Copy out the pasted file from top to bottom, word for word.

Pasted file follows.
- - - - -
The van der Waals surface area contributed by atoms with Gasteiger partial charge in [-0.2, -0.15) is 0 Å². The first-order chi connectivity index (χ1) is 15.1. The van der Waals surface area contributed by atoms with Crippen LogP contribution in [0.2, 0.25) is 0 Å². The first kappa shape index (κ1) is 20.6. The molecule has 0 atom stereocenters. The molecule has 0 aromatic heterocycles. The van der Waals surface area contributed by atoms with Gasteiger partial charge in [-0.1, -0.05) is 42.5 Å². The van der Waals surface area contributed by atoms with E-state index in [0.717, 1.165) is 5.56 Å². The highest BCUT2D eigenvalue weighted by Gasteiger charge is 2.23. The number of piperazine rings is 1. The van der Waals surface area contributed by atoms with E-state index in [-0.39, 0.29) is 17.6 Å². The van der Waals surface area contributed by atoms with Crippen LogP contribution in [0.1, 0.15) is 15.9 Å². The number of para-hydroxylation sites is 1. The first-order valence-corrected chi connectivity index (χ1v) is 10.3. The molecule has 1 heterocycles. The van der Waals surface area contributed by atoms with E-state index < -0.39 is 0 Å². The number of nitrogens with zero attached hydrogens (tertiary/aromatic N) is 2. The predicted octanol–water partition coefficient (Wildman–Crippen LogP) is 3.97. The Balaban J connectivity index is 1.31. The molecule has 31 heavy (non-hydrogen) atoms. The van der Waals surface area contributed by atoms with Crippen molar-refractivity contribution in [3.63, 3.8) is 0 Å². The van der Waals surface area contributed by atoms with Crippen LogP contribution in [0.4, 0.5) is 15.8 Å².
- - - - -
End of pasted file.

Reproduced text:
The van der Waals surface area contributed by atoms with Gasteiger partial charge in [-0.2, -0.15) is 0 Å². The first-order chi connectivity index (χ1) is 15.1. The van der Waals surface area contributed by atoms with Crippen LogP contribution in [0.2, 0.25) is 0 Å². The first kappa shape index (κ1) is 20.6. The molecule has 0 atom stereocenters. The molecule has 0 aromatic heterocycles. The van der Waals surface area contributed by atoms with Gasteiger partial charge in [-0.1, -0.05) is 42.5 Å². The van der Waals surface area contributed by atoms with E-state index in [0.717, 1.165) is 5.56 Å². The highest BCUT2D eigenvalue weighted by Gasteiger charge is 2.23. The number of piperazine rings is 1. The van der Waals surface area contributed by atoms with E-state index in [-0.39, 0.29) is 17.6 Å². The van der Waals surface area contributed by atoms with Crippen LogP contribution in [0.1, 0.15) is 15.9 Å². The number of para-hydroxylation sites is 1. The first-order valence-corrected chi connectivity index (χ1v) is 10.3. The molecule has 1 heterocycles. The van der Waals surface area contributed by atoms with E-state index < -0.39 is 0 Å². The number of nitrogens with zero attached hydrogens (tertiary/aromatic N) is 2. The predicted octanol–water partition coefficient (Wildman–Crippen LogP) is 3.97. The Balaban J connectivity index is 1.31. The molecule has 31 heavy (non-hydrogen) atoms. The van der Waals surface area contributed by atoms with Crippen molar-refractivity contribution in [3.63, 3.8) is 0 Å². The van der Waals surface area contributed by atoms with Crippen LogP contribution in [0.4, 0.5) is 15.8 Å².